The Winner of Global Warming?

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Due to acid rain caused by human activities, the drastic reduction of red spruce which is an important timber species in America has attracted general attention. However, in the study of acid rain’s effects and whether trees stored less carbon as a result of winter injury, an interesting result was come up with—red spruce has done quite well in the past 30 years. Researchers found that diameter grows fastest in ever records of red spruce, suggesting that it is now growing at almost two times the average for the last 100 years.

Scientists are eager to know whether it is given a credit by the Clean Air Act of 1990, which helped reduce sulfur and nitrogen pollution, or global warming has done a favor to it because for red spruce, warmer winter means less damage.

As far as I’m concerned, it is not the winner of global warming because other kinds of evergreen trees don’t benefit from a changing climate, which doesn’t make sense if red spruce is the only developing story. Nevertheless, what I’m sure is that the growth of red spruce trees did reduce the carbon dioxide produced by burning 280 million gallons of gasoline.

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2 Responses to The Winner of Global Warming?

  1. sgetz2013 says:

    In fact, higher CO2 emissions has increased plant growth all around. For instance, corn and bean crops have steadily increased with the heightened ratio of CO2. Also, in the Carboniferous age when there was 2 times as much carbon in the atmosphere plants were enormous compared to right now, eventually resulting in the amount of oil in the ground today (due to lignification and the lack of bacteria to break it down). There were ferns and rushes growing up to 60 feet! Yes, a lot of gas is burned but plants are not adversely affected physiologically. Climatically is a different matter.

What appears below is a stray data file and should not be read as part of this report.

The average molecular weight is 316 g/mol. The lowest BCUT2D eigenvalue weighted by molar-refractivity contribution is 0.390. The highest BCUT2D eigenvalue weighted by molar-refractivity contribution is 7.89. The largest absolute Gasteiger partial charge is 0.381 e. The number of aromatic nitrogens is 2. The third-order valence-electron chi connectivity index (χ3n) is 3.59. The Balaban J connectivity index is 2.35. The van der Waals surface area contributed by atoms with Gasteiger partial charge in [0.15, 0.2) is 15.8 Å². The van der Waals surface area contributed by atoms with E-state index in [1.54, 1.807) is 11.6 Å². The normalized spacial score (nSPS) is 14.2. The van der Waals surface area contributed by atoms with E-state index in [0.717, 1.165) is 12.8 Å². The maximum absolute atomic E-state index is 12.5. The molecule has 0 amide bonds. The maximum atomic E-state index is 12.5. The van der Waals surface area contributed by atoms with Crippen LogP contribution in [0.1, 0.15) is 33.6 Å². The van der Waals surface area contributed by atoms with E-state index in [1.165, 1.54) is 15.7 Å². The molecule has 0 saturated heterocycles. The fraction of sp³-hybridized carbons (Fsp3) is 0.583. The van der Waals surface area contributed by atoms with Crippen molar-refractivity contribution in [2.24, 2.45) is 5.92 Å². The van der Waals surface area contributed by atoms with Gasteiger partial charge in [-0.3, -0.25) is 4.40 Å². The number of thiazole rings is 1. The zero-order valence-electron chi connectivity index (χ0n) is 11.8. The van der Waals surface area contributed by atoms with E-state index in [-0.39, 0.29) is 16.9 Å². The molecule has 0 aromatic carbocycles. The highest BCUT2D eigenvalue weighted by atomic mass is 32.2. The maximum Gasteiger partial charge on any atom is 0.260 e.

2. jnmllr says:

    Still the question seems to be (if I understand the post correctly): why has this particular tree exhibited unusual growth characteristics? Is it a CO2 glutton (compared to other, similar trees)? If C02 is driving plant growth generally (and consistently) then there is no “red spruce story” — only a story about “this way to 60 ft. tall corn stalks…..” etc.

    [oh that’s when giants roamed the earth anyway and a 60 ft tall fern was just like a well-manicured lawn to us.]

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